Looking back and in comparison, my Protestantism seems two-dimensional. We had sketches of truth, a lot of it, but dimensions were a little off. Light and shade were not quite right. Features in our portrait were exaggerated, or obscured or omitted entirely. Contrasted with a three-dimensional landscape, filled with statues that come alive, casting shadows and leaving footprints. My traditions did not fully account for the mystery of God. All He has done, is doing, and will do; in His eternal moment.
My favorite poet was a Catholic. Francis Thompson seemed to see something I never knew. It’s like he believed there was really a church. It was not painted through rose-colored glasses, but Francis Thompson wrote as if the church was really there. Then I started to see it. Ecclesiastical and sacramental realities gave this mystic poet something to sink his teeth into. Francis Thompson wrote with a sadness from the reality of his dark Night. But, and this is key, he wrote with a hope that flowed from a real King who had a real church with real sacraments.
by Francis Thompson
O Lily of the King! low lies thy silver wing,
And long has been the hour of thine unqueening;
And thy scent of Paradise on the night-wind spills its sighs,
Nor any take the secrets of its meaning.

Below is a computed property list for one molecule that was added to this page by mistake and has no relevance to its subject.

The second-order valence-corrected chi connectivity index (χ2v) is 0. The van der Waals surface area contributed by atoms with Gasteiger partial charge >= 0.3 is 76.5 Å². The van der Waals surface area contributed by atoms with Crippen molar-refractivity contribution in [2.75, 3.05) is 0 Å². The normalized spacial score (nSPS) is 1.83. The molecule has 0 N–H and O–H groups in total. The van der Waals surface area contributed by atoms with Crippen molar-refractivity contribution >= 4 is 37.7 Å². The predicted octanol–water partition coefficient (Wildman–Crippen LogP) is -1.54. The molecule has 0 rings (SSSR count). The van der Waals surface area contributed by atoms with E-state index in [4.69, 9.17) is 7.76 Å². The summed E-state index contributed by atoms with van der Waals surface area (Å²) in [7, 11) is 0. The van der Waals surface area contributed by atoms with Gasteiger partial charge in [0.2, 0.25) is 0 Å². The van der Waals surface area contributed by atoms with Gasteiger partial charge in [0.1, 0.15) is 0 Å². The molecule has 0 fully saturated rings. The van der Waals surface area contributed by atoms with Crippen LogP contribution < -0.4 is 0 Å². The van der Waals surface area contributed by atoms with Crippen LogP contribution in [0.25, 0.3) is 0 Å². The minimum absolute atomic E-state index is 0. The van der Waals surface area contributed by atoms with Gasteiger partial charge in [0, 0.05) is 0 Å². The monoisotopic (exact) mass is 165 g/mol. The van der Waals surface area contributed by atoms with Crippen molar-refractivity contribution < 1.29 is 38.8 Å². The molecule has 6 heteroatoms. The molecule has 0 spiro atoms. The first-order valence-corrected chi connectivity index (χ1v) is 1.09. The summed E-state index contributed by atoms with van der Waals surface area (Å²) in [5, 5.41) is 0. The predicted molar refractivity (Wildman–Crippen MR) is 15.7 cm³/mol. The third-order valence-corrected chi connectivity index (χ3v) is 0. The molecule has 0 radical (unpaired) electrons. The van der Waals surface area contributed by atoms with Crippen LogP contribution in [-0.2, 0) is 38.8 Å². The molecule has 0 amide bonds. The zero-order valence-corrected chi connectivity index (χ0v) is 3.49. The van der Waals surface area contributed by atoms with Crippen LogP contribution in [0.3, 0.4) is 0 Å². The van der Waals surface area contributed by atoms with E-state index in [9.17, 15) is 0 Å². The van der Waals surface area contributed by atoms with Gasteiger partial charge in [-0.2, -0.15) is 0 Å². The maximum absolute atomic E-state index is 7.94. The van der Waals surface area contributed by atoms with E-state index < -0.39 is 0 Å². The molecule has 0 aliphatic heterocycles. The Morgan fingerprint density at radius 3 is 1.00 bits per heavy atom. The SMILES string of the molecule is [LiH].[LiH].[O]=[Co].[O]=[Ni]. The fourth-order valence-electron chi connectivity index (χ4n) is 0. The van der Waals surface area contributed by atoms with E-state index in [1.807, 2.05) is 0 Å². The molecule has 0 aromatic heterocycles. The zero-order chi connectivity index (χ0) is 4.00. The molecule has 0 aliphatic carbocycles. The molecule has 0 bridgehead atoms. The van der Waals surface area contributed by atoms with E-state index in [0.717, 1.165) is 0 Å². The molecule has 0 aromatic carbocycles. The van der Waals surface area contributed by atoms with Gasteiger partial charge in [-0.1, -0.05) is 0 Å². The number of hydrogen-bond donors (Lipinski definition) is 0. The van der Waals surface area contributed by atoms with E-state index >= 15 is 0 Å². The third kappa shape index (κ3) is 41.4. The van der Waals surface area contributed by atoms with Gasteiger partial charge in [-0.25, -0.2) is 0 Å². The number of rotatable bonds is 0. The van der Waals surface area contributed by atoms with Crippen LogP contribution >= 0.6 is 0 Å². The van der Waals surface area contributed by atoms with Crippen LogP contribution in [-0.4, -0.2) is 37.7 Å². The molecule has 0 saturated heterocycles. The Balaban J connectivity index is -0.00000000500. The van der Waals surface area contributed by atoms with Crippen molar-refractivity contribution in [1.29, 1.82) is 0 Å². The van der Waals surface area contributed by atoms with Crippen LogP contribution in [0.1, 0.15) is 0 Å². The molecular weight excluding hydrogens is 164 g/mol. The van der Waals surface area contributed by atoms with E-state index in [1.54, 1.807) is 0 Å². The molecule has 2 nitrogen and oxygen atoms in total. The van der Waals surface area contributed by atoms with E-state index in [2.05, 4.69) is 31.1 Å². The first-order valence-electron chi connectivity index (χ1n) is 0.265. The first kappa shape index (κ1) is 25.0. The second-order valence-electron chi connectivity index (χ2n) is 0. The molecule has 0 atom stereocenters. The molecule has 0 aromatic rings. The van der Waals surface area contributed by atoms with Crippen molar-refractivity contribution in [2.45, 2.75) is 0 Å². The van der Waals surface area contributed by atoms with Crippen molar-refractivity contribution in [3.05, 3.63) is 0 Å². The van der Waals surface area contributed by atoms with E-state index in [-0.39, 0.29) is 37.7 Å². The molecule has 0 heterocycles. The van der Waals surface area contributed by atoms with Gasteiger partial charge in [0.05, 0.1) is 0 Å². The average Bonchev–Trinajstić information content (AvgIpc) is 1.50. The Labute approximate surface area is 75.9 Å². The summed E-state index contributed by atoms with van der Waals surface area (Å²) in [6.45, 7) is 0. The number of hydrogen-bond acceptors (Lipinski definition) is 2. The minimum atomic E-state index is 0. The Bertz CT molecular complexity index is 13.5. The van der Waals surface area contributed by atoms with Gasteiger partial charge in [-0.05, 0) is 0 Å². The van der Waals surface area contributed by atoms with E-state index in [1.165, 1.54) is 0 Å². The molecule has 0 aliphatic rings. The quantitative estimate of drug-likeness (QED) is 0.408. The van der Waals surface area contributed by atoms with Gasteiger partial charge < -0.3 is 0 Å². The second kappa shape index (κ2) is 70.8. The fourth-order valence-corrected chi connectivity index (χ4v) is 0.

O Lily of the King! I speak a heavy thing,
O patience, most sorrowful of daughters!
Lo, the hour is at hand for the troubling of the land,
And red shall be the breaking of the waters.
Sit fast upon thy stalk when the blast shall with thee talk,
With the mercies of the king for thine awning;
And the just understand that thine hour is at hand,
Thine hour at hand with power in the dawning.
When the nations lie in blood, and their kings a broken brood,
Look up, O most sorrowful of daughters!
Lift up thy head and hark what sounds are in the dark,
For His feet are coming to thee on the waters!
O Lily of the King! I shall not see, that sing,
I shall not see the hour of thy queening!
But my song shall see, and wake, like a flower that dawn-winds shake,
And sigh with joy the odors of its meaning.
O Lily of the King, remember then the thing
That this dead mouth sang; and thy daughters,
As they dance before His way, sing there on the Day,
What I sang when Night was on the waters!